Fantasy Baseball Mailbag: Wednesday 6/8/16

Marcus Stroman has struggled over his last few starts. Is it time to cut bait with the youngster in shallow leagues?

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Now, enough of that. Let's dig into today's mailbag and see what's popping in the world of fantasy baseball.

The good news: Marcus Stroman is better than his current 4.82 ERA would state. Hooray! The bad news: we should still be worried about his short-term and long-term outlook. Welpity welp.

Let's start things off with the good because the flipside is lame, especially when it pertains to such an exciting young pup. No matter which advanced ERA predictor you look at, it's clear that Stroman's due for some progression in the near future. He holds a 3.73 fielding-independent pitching (FIP), 3.88 expected FIP, and 4.01 skill-interactive ERA (SIERA), all of which are nearly a run better than his current ERA. That's going to come down.

The other positive is that Stroman has kept up his worm-killing ways with a grotesque 59.8% ground-ball rate. Especially when he's playing in a park as dinger-friendly as the Rogers Centre, that's a necessity in order to keep the ball in the park. That's the rosy view of Stroman. His inability to get strikeouts is where things start to get a bit grimmer.

Stroman's strikeout rate for the season is a lowly 16.2%, well below the league average for starters of 20.2%. A look at his 8.4% swinging-strike rate and 81.3% contact rate will tell you that this low strikeout rate isn't due to flukiness, but rather a legitimate lack of a quality strikeout-inducing repertoire.

Stroman could get by with a lower strikeout rate and his ground-ball rate if he were able to be stingy with his walks, but that hasn't been the case. His walk rate for the year is 7.4%, up from 5.2% in his breakout 2014 season, and he issued five free passes in his last outing. This is a combo that's going to lead to way too many base runners, and Stroman doesn't necessarily have the strikeouts to prevent those runners from scoring. As things stand right now, it's hard to see him posting the same numbers he did two years ago without some improvements.

That said, I do still think that Stroman is worthy of a roster spot in 10-team leagues. He posted an 11.9% swinging-strike rate and 70.7% contact rate in his last start against the Boston Red Sox, both of which were among his best marks of the year. Against a lesser offense, we may have seen some encouraging movement in his peripheral stats. Because we've seen what Stroman can do when he's on, it's worth it to hang on and see whether that start was simply a blip on the radar or a legitimate shift in his abilities.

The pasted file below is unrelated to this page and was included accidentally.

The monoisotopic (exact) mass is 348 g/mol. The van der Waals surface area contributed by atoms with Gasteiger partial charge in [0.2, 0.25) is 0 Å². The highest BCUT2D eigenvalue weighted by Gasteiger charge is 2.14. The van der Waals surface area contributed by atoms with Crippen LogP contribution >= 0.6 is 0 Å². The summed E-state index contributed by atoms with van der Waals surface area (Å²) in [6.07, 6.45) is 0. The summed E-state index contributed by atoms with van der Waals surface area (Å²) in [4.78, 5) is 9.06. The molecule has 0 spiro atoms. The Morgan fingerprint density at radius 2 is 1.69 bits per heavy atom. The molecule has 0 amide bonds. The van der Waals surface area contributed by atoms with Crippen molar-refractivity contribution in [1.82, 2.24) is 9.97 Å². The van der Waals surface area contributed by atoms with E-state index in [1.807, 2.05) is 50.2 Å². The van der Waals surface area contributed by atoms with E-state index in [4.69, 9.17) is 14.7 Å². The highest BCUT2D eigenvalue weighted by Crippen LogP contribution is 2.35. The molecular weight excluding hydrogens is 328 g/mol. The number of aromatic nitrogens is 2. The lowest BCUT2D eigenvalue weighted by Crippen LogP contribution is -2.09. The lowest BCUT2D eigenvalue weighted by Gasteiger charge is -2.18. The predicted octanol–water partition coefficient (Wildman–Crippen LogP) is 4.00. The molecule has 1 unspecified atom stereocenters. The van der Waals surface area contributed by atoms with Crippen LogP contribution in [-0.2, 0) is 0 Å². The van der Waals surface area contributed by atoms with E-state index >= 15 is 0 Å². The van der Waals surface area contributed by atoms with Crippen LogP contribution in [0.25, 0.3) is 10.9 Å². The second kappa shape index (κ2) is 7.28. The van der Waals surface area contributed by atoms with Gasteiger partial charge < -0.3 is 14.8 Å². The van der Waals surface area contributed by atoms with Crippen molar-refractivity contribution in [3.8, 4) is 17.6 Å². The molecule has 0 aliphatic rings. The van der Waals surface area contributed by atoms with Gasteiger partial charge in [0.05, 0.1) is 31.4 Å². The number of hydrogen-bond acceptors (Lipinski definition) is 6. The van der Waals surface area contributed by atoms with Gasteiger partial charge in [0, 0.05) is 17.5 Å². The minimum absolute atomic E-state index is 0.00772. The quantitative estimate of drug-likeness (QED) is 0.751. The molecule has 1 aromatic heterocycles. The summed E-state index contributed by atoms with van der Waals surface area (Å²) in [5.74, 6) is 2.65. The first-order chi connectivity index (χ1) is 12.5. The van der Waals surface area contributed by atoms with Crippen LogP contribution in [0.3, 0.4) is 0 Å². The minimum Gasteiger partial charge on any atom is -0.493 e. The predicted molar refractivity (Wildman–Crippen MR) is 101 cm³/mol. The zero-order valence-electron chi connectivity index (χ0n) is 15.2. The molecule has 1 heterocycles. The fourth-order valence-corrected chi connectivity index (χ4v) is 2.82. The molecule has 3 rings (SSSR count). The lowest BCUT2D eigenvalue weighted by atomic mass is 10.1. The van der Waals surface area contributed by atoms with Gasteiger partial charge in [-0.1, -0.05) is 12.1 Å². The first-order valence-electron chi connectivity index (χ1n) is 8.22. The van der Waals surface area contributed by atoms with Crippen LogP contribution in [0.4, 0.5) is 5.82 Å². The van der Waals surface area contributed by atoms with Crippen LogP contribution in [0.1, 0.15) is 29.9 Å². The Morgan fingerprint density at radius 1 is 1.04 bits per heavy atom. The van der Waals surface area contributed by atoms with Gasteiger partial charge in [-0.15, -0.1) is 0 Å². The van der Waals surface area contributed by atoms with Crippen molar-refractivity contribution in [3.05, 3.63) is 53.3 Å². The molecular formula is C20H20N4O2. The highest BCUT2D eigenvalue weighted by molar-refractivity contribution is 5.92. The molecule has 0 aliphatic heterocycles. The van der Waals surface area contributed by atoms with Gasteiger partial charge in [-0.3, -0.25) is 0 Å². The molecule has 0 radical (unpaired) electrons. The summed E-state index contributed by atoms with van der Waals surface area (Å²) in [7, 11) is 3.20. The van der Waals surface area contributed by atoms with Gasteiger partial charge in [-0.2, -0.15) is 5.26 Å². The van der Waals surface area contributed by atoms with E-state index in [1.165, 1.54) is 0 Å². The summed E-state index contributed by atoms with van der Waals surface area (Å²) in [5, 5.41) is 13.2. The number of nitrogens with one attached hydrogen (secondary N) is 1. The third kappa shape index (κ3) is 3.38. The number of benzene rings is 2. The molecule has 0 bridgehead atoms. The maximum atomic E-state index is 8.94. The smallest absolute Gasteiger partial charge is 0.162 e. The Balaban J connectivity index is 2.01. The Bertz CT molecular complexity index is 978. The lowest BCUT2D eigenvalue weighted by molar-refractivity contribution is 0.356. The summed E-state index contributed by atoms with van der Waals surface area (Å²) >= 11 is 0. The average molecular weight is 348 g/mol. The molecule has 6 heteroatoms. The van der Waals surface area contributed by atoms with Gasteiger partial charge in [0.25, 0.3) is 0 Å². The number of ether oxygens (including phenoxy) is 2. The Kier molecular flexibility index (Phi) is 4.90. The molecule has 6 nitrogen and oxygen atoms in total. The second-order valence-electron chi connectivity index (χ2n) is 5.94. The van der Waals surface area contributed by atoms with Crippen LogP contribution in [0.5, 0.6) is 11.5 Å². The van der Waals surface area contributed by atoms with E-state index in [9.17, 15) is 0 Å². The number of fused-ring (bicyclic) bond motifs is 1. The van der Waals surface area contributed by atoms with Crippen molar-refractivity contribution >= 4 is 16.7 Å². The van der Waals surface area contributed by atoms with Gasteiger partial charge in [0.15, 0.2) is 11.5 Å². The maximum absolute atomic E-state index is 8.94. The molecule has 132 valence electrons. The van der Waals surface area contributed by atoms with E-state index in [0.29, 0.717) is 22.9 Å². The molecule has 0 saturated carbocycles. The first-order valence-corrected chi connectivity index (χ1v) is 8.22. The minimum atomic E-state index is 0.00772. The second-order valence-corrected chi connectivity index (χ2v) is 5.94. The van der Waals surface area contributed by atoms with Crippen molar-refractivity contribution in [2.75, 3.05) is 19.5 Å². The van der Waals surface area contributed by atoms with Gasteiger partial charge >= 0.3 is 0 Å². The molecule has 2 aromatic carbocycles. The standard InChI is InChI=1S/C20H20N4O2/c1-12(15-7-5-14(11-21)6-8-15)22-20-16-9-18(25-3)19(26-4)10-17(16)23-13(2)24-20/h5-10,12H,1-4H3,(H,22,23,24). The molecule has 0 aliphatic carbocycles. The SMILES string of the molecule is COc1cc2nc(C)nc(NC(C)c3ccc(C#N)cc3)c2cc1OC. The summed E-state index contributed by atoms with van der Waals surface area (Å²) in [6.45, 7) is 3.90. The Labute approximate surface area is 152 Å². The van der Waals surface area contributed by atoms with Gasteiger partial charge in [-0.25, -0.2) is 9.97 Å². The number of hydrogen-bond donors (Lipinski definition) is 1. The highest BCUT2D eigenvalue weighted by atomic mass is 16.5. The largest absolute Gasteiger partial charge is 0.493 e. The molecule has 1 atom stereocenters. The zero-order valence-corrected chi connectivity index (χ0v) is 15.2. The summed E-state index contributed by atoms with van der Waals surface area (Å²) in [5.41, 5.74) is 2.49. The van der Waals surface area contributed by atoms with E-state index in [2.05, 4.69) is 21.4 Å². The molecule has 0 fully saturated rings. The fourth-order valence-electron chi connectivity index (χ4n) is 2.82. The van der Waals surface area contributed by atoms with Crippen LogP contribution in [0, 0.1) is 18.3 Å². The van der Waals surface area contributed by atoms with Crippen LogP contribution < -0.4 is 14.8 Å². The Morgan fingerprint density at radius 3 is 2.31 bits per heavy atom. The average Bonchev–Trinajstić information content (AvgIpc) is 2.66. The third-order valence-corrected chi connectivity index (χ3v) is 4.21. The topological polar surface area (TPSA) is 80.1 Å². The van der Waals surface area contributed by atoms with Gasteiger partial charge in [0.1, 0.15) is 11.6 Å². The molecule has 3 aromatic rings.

If the slight optimism isn't enough of a reason, at least keep him for his phenomenal hair game.

You're not going to find lettuce that sweet on the waiver wire. I'd wait this out a few more starts, and if you don't see any improvements in his walk rate or strikeout rate, then it may be time to reconsider.

It largely depends on what you're looking for here. If you're set in the middle infield and don't need the occasional steal that Rougned Odor will add, then, yes, I would move him for Jose Abreu.

If you had asked this same question two weeks ago, the answer would have been different because Abreu's batted-ball profile was absolutely abysmal. However, since then -- as you can see in the table below -- things have shifted fairly dramatically in the positive direction.

TimeframeSoft-Hit RateMedium-Hit RateHard-Hit Rate
Through May 23rd24.3%47.1%28.6%

Over his last 52 plate appearances, Abreu has nearly cut his soft-hit rate in half, pushing all of that excess over into the hard-hit category. It has resulted in just one home run over that time, so we haven't seen the full results of his batted-ball improvements, and there's still a window to buy low. That window isn't likely to remain open long, so we should be trying to bring him in while his year-long stats still look gross.

The other factor working in Abreu's favor is the weather. Power hitters are better able to thrive in warm conditions, and as we transition into the summer months, Abreu will likely start to see more favorable hitting conditions in Chicago. It shouldn't be a shock that Abreu's best months for slugging percentage in his career have been June and July, and we're just entering his time to eat.

More often than not, Odor's a guy I'd want to hold onto as he plays in a great park, hits in a quality spot in the order, and is just a generally talented individual. If you can bring in Abreu without giving up Odor, I'd try to do. However, if that is the cost as it stands right now, it's a deal you should likely be willing to execute in order to buy Abreu while his market value is low.

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